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Super soft January and February: half a million Dutch hay fever

2020-02-18T22:24:38.109Z

The meteorological winter will officially last another two weeks, but now it is already clear: skating is not going to happen. In fact, January and February are likely to be the hottest winter months ever. And as a result, many hay fever sufferers mistakenly think they have a persistent cold.



The meteorological winter will officially last another two weeks, but now it is already clear: skating is not going to happen. In fact, January and February are likely to be the hottest winter months ever. And as a result, many hay fever sufferers mistakenly think they have a persistent cold.

December was more than 2 degrees too mild and January more than 3, according to measurements from the KNMI, which did not record one ice day. February is going to surpass it:

"If you include expectations until the end of the winter, it becomes clear that January and February together will set a heat record," Wageningen biologist Arnold van Vliet tells NU.nl. "With a little uncertainty, the whole should be around an average 24-hour temperature of 6.8 degrees. That means the very mild winter of 2006-2007 is written from the books."

More than 5 degrees warmer than a winter from the 50s

With 6.8 degrees, January and February would be 3.6 degrees warmer than the average for those months from the period from 1981 to 2010. Van Vliet does a lot of research into the effects of climate change on Dutch nature, and would rather look at something further back.

For example, a good series of nature observations from the period between 1940 and 1968 exists. The average temperature for the two coldest winter months was then only 1.5 degrees. The current January and February are therefore expected to rise 5.3 degrees above that.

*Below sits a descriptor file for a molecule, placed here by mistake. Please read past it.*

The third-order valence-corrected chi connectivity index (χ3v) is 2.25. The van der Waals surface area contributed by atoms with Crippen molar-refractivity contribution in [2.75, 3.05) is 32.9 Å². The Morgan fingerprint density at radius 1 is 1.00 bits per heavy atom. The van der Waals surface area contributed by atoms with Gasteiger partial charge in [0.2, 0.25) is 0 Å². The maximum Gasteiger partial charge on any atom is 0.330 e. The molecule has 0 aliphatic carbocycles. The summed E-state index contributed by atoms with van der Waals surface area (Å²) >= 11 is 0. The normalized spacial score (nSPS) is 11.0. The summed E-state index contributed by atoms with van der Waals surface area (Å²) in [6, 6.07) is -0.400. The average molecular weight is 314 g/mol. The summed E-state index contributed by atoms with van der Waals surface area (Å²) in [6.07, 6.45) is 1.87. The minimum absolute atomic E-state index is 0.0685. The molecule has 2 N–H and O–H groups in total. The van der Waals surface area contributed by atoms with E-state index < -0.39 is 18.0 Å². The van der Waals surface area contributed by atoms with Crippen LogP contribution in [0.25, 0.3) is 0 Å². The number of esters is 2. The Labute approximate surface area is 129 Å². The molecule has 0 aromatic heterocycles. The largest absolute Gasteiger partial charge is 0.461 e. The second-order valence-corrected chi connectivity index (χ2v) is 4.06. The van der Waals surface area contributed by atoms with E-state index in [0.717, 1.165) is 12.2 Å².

Colds turn out to be hay fever

That is not only an extreme difference for skating enthusiasts, but also for Dutch nature. And therefore again for many ordinary Dutch people, without them noticing. Van Vliet tells about friends who think they are dealing with a persistent cold this winter. "Until I ask them about their hay fever. The hazel has even finished flowering, and the air has been full of pollen from the alder for quite some time - much earlier than normal."

Van Vliet also has the statistics on hand: "It is estimated that the Netherlands has between one and a half and 2 million hay fever patients. About 35 percent of them respond to alder pollen. That means that more than half a million people suffer from hay fever this year in the middle of winter, such as sneezing and a stuffy nose. Without having a virus among the members. "

Winters are becoming softer and that has two causes

The official KNMI classification uses the Hellmann number: a measure of the added amount of frost in a winter. According to that method, the last cold winter was that of 1997 (also the last Elfstedentocht). The last 'very cold' winter was in 1985 and the last officially severe winter was that of 1963, when the frost persisted from November to March.

There are two structural causes for the milder winters in the Netherlands, climatologists say. One is the slowly rising global average temperature. The Netherlands has already become 1.7 degrees warmer on an annual basis. Areas where our winter cold comes from are also getting warmer. With north-east winds, therefore, we now get less cold air than in the past.

Watering down 'warm Gulf Stream'

But there is another paradoxical connection to it: the weakening of the "warm Gulf Stream" in the Atlantic Ocean, also as a result of global climate change.

Many people think that this weakening can lead to a considerable cooling, but the real effect is reversed for the Netherlands: an increase in westerly winds and therefore even softer winters, which moreover bring more rain.

Source: nunl

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